- Content: perhaps the most important part of a book review. Does the content meet the expectations you had from reading the title and description or has the writer gone off topic? Who are the authors, practitioners or researchers? If there are a number of academic contributors but no practitioners would you have preferred more application than theory? Consider the subject content of the book and ask yourself if it covers enough of the subject and in enough depth for the intended audience. If the book is aimed at students and contains a lot of obscure terminology then is this explained somewhere or will they be left scratching their heads? It's also important to consider any potential bias here. If the book is written from one particular perspective (eg. a specific country) is this acknowledged anywhere and what implication could it have for readers?
- Structure: taking a step back from the content for a moment think of the book as a physical object. How is the text laid out and is it easy to read? Are the chapter headings clear and do they reflect what the chapter is about? Think about navigating the book - a clear contents page and a complete index make it really easy to find what you're looking for and save the reader time.
- Main takeaways: if anything really stood out it would be good to mention it as it helps to personalize things and make the review more interesting to read (in my opinion). If there was one top tip that you learnt from the book or something that you want to take forward in the future then mention it here.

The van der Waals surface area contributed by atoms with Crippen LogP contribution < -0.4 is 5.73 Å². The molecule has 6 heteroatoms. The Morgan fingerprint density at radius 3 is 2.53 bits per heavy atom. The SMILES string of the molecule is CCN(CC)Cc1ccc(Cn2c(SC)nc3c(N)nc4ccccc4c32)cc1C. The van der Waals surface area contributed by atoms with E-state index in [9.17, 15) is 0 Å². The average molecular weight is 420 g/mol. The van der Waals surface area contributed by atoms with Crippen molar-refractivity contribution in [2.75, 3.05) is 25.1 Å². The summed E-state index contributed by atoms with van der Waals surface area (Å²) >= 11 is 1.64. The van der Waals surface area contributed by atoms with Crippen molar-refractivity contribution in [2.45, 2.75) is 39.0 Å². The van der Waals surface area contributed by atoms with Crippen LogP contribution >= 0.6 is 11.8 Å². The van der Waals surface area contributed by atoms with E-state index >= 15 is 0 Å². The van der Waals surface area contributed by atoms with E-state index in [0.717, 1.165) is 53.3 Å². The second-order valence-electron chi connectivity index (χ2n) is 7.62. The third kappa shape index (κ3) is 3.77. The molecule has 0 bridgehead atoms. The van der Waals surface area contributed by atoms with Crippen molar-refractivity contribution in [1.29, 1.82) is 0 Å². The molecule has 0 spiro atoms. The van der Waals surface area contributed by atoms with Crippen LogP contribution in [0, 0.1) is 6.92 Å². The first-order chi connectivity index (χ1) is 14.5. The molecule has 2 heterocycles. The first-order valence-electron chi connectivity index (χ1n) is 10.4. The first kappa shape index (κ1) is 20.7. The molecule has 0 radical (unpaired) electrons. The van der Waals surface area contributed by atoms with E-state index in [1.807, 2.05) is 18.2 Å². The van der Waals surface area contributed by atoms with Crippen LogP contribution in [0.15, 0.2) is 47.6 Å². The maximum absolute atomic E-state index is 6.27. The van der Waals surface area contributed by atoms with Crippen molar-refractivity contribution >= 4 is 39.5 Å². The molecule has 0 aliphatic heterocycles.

- Recommended to ...?: I always finish a review by making it clear who I would recommend the book to. Is it good for beginners or is it for a more advanced audience? This is also where finding out the aims of the book is helpful as you can determine if the book has actually fulfilled it's aim.
The above is by no means an exhaustive list and nor will the points apply to every book. They're just points to think through and get you started.
It's important not to just describe the things in your review but reflect as well. Go through the what, so what process and really think about things. The chapters are nice and short. Great, but is that a good thing for those in a hurry or would you have liked more depth? To get some idea I would recommend just having a look at reviews on the Internet or in any publications you can get your hands on. Why not check out Amazon and look at some of the most popular book reviews on there? I'm sure they say more than just "this book was good".
How to get started
Watch out for calls for reviewers - these are frequently sent out via email lists and Twitter from various publications. You could also write directly to the publication and express your interest in reviewing. You might not always get an answer but it's worth a try. Speaking from a CILIP committee member perspective it can sometimes be quite hard to get people willing to review! There are also online review programs which you can take part in such as the O'Reilly Reader Review Program. This is the one I take part in but I'm sure there are many others.
I hope that this short guide helps some of you realize that book reviews are not scary and can actually be quite a fun way to add to your skill set. If all else fails and you hate the experience then at least you have something different to put on your CV!